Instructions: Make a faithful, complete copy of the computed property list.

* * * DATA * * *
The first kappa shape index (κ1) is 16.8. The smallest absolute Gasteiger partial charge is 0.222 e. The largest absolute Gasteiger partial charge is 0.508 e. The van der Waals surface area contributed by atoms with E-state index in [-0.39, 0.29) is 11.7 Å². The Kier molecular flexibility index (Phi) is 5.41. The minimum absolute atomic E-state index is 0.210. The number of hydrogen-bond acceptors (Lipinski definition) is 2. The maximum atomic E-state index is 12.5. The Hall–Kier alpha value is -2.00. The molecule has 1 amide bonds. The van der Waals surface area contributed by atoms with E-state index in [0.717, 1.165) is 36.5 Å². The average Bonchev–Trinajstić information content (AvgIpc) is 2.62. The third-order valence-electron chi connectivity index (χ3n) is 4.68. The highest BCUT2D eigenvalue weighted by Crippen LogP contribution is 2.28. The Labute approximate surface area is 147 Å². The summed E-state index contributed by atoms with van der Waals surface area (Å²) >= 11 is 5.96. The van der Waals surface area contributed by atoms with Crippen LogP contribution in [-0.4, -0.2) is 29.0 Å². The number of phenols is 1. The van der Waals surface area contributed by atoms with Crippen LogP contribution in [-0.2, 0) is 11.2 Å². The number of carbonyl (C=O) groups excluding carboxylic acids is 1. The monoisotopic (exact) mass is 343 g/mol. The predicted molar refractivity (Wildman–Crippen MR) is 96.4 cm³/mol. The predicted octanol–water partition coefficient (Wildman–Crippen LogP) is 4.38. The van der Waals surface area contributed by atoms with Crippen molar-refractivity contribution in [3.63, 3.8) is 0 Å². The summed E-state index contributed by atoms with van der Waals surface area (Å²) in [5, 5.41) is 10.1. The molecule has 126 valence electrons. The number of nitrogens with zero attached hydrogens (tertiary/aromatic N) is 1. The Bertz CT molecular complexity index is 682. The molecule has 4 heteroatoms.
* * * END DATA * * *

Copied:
The first kappa shape index (κ1) is 16.8. The smallest absolute Gasteiger partial charge is 0.222 e. The largest absolute Gasteiger partial charge is 0.508 e. The van der Waals surface area contributed by atoms with E-state index in [-0.39, 0.29) is 11.7 Å². The Kier molecular flexibility index (Phi) is 5.41. The minimum absolute atomic E-state index is 0.210. The number of hydrogen-bond acceptors (Lipinski definition) is 2. The maximum atomic E-state index is 12.5. The Hall–Kier alpha value is -2.00. The molecule has 1 amide bonds. The van der Waals surface area contributed by atoms with E-state index in [0.717, 1.165) is 36.5 Å². The average Bonchev–Trinajstić information content (AvgIpc) is 2.62. The third-order valence-electron chi connectivity index (χ3n) is 4.68. The highest BCUT2D eigenvalue weighted by Crippen LogP contribution is 2.28. The Labute approximate surface area is 147 Å². The summed E-state index contributed by atoms with van der Waals surface area (Å²) >= 11 is 5.96. The van der Waals surface area contributed by atoms with Crippen LogP contribution in [-0.4, -0.2) is 29.0 Å². The number of phenols is 1. The van der Waals surface area contributed by atoms with Crippen LogP contribution in [-0.2, 0) is 11.2 Å². The number of carbonyl (C=O) groups excluding carboxylic acids is 1. The monoisotopic (exact) mass is 343 g/mol. The predicted molar refractivity (Wildman–Crippen MR) is 96.4 cm³/mol. The predicted octanol–water partition coefficient (Wildman–Crippen LogP) is 4.38. The van der Waals surface area contributed by atoms with Crippen molar-refractivity contribution in [3.63, 3.8) is 0 Å². The summed E-state index contributed by atoms with van der Waals surface area (Å²) in [5, 5.41) is 10.1. The molecule has 126 valence electrons. The number of nitrogens with zero attached hydrogens (tertiary/aromatic N) is 1. The Bertz CT molecular complexity index is 682. The molecule has 4 heteroatoms.